Posted by , Nov 29, 2016 at 03:48pm
EDITOR RATING
67%
Golden: 3Broken: 1
Consensus
AUDIENCE RATING
47%
165 votes
Editor reviews (tap to expand)
60%
Narsimha Chintaluri
Uhm Yea...
Neither rappers' eccentric ad-libs can bridge the disconnect in style on their first mixtape together.
342
70%
Danny Schwartz
Engaging tape, but not much chemistry
While "1017 vs the World" looks intriguing on paper -- top-of-the-line production, a veteran trapper connecting with a meteoric hotshot 14 years his younger -- there isn't much chemistry to speak of between Gucci and Lil Uzi, despite charismatic performances from each artist. Gucci's hooks range from unexpectedly catchy ("I need blonde, a blonde ho, blonde...") to flat-out lazy, ("Threesome, threesome, threesome...") and Lil Uzi raps with more confidence than ever.
102
71%
Angus Walker
A nice quickie from two of 2016's best
“1017 vs The World” sounds like it was cooked up in one or two sessions, and it’s importance to adjust your expectations for the tape accordingly. That doesn’t mean the 7-track project isn’t highly enjoyable, for the most part. Though the arrangements sometimes feel hasty, there’s plenty of charisma -- which should be a given for these two. Gucci shows himself to be a major influencer of Uzi’s charm and lingo, and the Philly trapper seems to motivate Wop to up his own energy. It’s an unremarkable release in terms of Gucci’s 2016 output, but I found that Uzi’s lyricism was sharper here than on his previous two tapes, which is hopefully a good sign for “Luv Is Rage 2.” The first three tracks on “1017 vs The World” are easily the best, especially the two produced by C Note. Of course we like to say that quality trumps quantity every time, but in today’s rap game, it’s not so simple. Prolificness like what Uzi and Gucci have showcased this year should be rewarded, even if everything they drop isn’t among their best work.
86
67%
Trevor Smith
Could've used more time in the oven
Lil Uzi Vert and Gucci Mane know how to work quickly, but even so, "1017 Vs. The World" feels rushed. Much like Gucci Mane and Future's "Free Bricks 2," the tape just barely justifies its existence, hinting at a partnership that could amount to much more.
171
User  Rating:
meh
47% (165)
Rate it!
audience rating
49 VERY HOTTTTT
17 HOTTTTT
22 MEH
17 NOT FEELING IT
60 MAKE IT STOP
User Rating:
47% (165)
Lil Uzi Vert and Gucci Mane team up for "1017 vs. The World," a hasty trial run that ultimately feels unnecessary.

Before we dive into Gucci Mane’s second mixtape in as many weeks, let’s take a quick look at just how much good Gucci has done for the world this year: there’s the way he pronounced Kevin Durant on “Good Drank” (or made bullets “tap dance” on Kodak Black’s “Vibin in this Bih”); “First Day Out Tha Feds” is a classic; the reunion on “Guwop Home” made my inner Young Thug stan weep. Beyond the music, his “get out the vote” call to action and PSAs regarding drug abuse and rehabilitation feel important and couldn’t be coming from a more credible source. And remember how he proposed to Keyshia at the Hawks game? That was so damn romantic. All that to say that with a year as picture perfect as his, there was bound to be a blemish eventually.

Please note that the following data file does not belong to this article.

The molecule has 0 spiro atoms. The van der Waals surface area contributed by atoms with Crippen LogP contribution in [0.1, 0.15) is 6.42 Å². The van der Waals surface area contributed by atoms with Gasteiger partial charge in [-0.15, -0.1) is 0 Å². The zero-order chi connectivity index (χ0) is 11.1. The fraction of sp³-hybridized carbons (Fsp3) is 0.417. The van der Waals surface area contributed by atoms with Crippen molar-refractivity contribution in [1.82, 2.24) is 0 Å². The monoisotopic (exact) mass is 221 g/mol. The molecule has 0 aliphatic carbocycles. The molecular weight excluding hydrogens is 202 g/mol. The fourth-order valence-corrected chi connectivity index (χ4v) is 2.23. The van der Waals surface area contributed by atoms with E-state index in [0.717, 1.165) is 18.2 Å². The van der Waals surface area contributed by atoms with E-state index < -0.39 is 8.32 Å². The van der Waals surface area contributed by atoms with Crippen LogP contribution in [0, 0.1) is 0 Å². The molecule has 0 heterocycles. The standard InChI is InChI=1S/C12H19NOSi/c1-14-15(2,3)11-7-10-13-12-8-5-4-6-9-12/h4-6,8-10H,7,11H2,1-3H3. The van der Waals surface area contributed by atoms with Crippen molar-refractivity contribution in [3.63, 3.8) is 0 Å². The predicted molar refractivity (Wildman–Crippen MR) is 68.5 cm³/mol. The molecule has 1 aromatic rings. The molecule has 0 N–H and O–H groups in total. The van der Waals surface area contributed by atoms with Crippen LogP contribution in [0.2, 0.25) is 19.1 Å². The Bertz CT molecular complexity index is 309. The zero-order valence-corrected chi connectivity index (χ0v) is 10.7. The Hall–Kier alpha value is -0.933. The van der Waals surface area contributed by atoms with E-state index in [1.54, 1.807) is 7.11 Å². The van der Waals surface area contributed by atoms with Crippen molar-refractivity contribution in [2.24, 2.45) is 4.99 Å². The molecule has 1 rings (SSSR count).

Where his recent Free Bricks revival with Future sounded organic, despite have been conceptualized, conceived and released in under 24 hours, 1017 vs. The World feels stitched together in a way even the makeshift tapes with the likes of Thug or Young Dolph, released while he was incarcerated, never felt. Or, rather, even when those aforementioned tapes felt haphazard, there was enough natural chemistry between the parties to keep the ball rolling. Even at just twenty-one minutes, the pairing of Gucci and Philly’s perpetually happy-go-lucky rapper-cum-crooner, Lil Uzi Vert, both charismatic personalities when left to their own devices, feels forced and stale. Hendrix and the Trap God were clearly cooking up ideas in the same room, breathing life to visceral anthems. I doubt Uzi and Gucci were even in the same time zone when they emailed each other their verses.

Through their brooding beats, Zaytoven, Southside & Metro Boomin’ created an ideal backdrop for Gucci’s spry rhyming and Future’s unfiltered experimentation. It avoided any of the implicit pitfalls of a five year hiatus because it was built on a tried and tested formula. Conversely, the pairing of Uzi and Gucci is a new concept and some of these resulting tracks play just like that, an unformed idea: “Today!!” is a brief two minute number that only teases Gucci by way of ad-libs. Transitions between these half-baked tracks are often as abrupt as the passing of the baton for the verses they contain. Sometimes it’s Uzi who fails to adapt to Gucci’s aesthetic, as seen on the plodding “Blonde Briggite,” the sole track produced by Mannie Fresh, and sometimes, like on the closer, “Secure the Bag,” the blame shifts to Gucci, who can’t seem to keep up pace with Uzi’s ADHD flow.